Friday, February 9, 2018

Imagining the Journey of Our First Immigrant Ancestors

These windows at Ellis Island
have a view of the Statue of Liberty.
When I visited Ellis Island a year ago, I felt chills. It was emotional to think my ancestors had stood on the very same spot long before me.

The first ship manifests I downloaded years ago fascinated me. Sure, they give us important facts about our ancestors. But they can paint a little picture of the voyage.

Sometimes a group of travelers from one town made that ocean voyage together. The group may include entire families or a few brothers and cousins. Other times it seems as if all the young men in town made the decision to find their fortunes together. Often you'll see a woman making the journey with her young children to join her husband who went before them.

These five young men came to New York together from a small Italian town. 
I'm related to at least three of them.

Most of my ancestors spent three weeks in steerage sailing from Naples, Italy, to New York. The 2015 movie "Brooklyn" gives you an idea what that difficult trip may have been like. But "Brooklyn" takes place in the 1950s. I suspect her seasick journey was a lot nicer than my ancestors' voyages between 1890 and 1920.

One reason I'm American.
When I've flown to Europe or California, I arrived looking like death warmed over. But here's the worst possible scenario. My great grandmother, Maria Rosa Saviano, was five months pregnant with my grandmother when she boarded the S.S. Karamania in 1899.

Think about that. Three weeks in crowded, foul-smelling, uncomfortable conditions. At least some amount of rough seas. No room to move and very little fresh air. And you're five months pregnant!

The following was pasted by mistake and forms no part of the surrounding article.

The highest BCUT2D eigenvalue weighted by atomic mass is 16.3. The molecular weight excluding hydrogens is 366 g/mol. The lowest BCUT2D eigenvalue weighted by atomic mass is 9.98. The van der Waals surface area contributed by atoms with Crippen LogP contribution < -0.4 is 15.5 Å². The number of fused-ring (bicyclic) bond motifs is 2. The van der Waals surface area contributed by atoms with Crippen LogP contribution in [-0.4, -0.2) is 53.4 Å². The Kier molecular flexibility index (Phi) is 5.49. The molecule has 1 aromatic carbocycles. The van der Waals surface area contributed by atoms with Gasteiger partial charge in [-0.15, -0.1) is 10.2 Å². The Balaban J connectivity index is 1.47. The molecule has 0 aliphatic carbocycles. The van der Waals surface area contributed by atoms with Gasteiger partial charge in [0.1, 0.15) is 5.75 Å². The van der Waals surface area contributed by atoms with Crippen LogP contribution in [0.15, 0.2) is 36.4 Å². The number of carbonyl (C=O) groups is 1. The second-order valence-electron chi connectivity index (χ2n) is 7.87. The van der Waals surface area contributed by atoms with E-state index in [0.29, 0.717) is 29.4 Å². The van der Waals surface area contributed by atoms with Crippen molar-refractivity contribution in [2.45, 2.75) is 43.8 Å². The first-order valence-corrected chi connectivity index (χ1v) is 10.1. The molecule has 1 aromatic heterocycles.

That was one tough lady.

The museum at Ellis Island lets you walk where your ancestors walked. It shows you what the inspection process was like for them.

Were any of your ancestors detained at Ellis Island? Were they sick and quarantined? Women and children were sometimes held until a relative arrived to take them on their way.

For an excellent description of the entire immigrant journey—from hometown to port to voyage to Ellis Island and on to their final destination—read "The Immigrant Journey" on OhRanger.com.

What sacrifices did your immigrant ancestors make? Don't take their strength and courage for granted.


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2 comments:

  1. That voyage must have been terrible for her. Have you seen the Mayflower II? Several of my ancestors came to the colonies between 1620 and 1686. My mother-in-law's ancestor came in 1710 and her genealogy says that they were "happy and contented" in the Palatine. Happy and contented people did not come to America just because; they wanted out of where they were!

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    1. My sister-in-law's 7th great grandparents may have been part of the Jamestown settlement. I'm planning to do the legwork and prove or disprove that. Yeah...people didn't make that journey because the new place looked like it'd be fun. They were leaving behind bad circumstances.

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